His plays are required reading all over the world, but there's much that historians don't know about William Shakespeare the man. On July 10, the first episode of Will premieres on TNT. And it's clear from the modern tone of its trailer that the show hopes to show a side of the Elizabethan playwright that differs from the image found in high school textbooks. But how accurate is Will to William Shakespeare's actual life?
Starring Laurie Davidson as William Shakespeare, Will jazzes up 16th century England with a soundtrack and storyline fit for modern audiences. In other words, the show is a highly dramatized version of the time in which Shakespeare lived, so don't expect too much of a history lesson.
Of course, many of the supporting characters are based on real people as well. William crosses paths with his infamous literary rival Christopher Marlowe, played by Jamie Campbell Bower, and the famed English interrogator and torturer Richard Topcliffe, played by Ewen Bremner. However, the accuracy ends with the characters' names. In an interview with Variety, showrunner Craig Pearce said that since there are several gaps in Shakespeare's biography, he felt he had “poetic license to tell a story of sex and intrigue that reflects modern interests.”
The Folger Shakespeare Library biography page confirms Pearce's assertion, stating that little is known about Shakespeare's arrival in London and how he initially made a name for himself in the theater scene. Will can use these spaces to create a fresh — if not entirely accurate — story for audiences.
Deadline reported from the show's TCA panel that Craig Pearce said he plans to explore the "lost years" of Shakespeare's life by adding his own take on the tale. The showrunner described Shakespeare as "the most famous person in the world that no one knows anything about, except a few facts.” These "few facts" will be the basis for Will, but not the driving force behind the show's narrative. The series combines historical drama with the fun of Shakespeare's rock star status, complete with a self-aware Twitter page.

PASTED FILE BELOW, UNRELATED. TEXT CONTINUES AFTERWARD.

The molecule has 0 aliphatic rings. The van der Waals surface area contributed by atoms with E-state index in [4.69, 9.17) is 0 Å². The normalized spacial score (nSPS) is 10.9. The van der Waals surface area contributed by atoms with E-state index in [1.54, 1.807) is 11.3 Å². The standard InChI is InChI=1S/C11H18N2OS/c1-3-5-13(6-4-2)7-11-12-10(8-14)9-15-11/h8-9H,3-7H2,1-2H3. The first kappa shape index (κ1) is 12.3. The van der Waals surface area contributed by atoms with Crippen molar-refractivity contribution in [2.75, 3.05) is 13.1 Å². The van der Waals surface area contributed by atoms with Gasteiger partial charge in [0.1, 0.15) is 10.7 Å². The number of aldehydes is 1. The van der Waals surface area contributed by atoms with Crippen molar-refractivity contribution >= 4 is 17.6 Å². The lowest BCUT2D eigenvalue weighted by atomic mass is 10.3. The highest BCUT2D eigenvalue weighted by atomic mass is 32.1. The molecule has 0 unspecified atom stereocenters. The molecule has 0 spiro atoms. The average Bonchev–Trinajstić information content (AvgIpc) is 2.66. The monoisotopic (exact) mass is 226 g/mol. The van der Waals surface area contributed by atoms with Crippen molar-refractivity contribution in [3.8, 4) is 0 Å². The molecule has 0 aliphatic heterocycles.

There are already countless adaptations of Shakespeare's works, and films like Shakespeare in Love and Anonymous that attempt to show the famous playwright as a real person. In an interview with TV Guide, Pearce noted that writing about contemporary issues had been illegal in Shakespeare's time, so he had to find ways to make his plays relevant to the culture. "It was an incredibly dangerous place as well, because the ideas that were being spoken about had the power to change society," he said. "And a society was being formed right before the very eyes of the audience on that stage."
Both the heady momentum of instant fame and the political tensions of Shakespeare's time could feel familiar to an American audience in 2017, making Will a smart but fun summer treat.